Sir Alfred James Munnings PRA, RWS (1878 – 1959)
The Flower Seller, Paris
Signed “A.J.Munnings” (lower left)
Oil on canvas
40.9 x 33 cm (16.10 x 13 ins)
A.H. Heath, by whom given to The Red Cross in 1942. The Red Cross sale; Christie's, London, 9 October 1942, lot 94 (28 gns to Sunlight.) By descent. Anonymous sale; Christie's, London, 14 November 2013, lot 53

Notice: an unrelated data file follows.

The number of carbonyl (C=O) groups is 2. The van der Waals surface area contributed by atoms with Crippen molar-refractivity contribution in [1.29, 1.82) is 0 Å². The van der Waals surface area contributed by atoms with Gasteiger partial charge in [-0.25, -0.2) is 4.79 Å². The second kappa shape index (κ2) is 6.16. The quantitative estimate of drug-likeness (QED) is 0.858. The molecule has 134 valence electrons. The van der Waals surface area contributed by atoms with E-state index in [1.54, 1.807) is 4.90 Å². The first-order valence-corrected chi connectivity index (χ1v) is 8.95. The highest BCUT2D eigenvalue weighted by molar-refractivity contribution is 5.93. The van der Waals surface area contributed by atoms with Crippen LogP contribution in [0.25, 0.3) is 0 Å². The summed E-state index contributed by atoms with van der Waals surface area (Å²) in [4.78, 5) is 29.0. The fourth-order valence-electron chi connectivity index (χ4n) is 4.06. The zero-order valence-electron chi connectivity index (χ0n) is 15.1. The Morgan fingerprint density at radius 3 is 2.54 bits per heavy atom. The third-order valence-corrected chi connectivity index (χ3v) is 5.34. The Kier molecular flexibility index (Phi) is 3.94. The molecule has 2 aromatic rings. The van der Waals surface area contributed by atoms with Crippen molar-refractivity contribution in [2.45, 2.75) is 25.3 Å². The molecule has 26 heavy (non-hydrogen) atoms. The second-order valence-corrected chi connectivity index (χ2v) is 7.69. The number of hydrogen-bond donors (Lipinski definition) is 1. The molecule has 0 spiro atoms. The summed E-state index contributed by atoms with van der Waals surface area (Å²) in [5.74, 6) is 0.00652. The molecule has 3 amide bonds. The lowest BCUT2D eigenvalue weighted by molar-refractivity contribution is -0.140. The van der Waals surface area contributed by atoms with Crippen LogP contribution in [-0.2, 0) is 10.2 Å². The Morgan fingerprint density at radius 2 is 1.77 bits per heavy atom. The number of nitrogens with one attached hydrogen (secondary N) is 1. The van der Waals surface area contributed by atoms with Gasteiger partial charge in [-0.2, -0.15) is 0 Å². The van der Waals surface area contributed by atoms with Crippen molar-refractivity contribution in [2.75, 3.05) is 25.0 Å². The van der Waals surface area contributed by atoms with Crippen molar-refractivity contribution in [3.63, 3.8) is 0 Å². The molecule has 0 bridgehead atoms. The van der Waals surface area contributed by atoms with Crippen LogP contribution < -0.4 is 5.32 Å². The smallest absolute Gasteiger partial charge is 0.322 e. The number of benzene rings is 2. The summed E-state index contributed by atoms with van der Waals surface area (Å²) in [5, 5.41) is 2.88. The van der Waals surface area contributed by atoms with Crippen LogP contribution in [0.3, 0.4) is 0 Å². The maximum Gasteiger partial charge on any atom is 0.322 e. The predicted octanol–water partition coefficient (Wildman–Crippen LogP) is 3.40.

The present work dates from one of two short periods of study in Paris in 1902 and 1903 where, like so many British ‘Impressionists’, Munnings was influenced by the work of Degas. It is painted on a French canvas and is an unusual subject for the artist, but with its dabs of colour and atmospheric contrasts of light and shade, it places him early on within the context of British Impressionism. Lionel Lindsay comments upon Munnings' visit to Paris: 'Early in this period the Corporation of Preston purchased from the Academy his picture, The Last of the Fair, 1903 (Harris Museum and Art Gallery), and with this, his first important purchase-money - the proper thing to do was to make for Paris and study at Julian's [sic.]. There he worked and played and lived in that atmosphere of art which Paris alone can provide, and mixed with art students of every degree - an entirely new experience for a Suffolk provincial' (L. Lindsay, A.J. Munnings, R.A. Pictures of Horses and English Life, London, 1939, p. 6). In Paris, Munnings also discovered the work of Lucien Simon, Bastien Lepage, Gaston la Touche, Fantin Latour, Leon Lhermitte and other masters apart from Degas. He wrote that such painters aimed: 'to fill a man's soul with admiration and sheer joy, not to bewilder and daze him' (An Artist's Life, London, 1950, p. 182).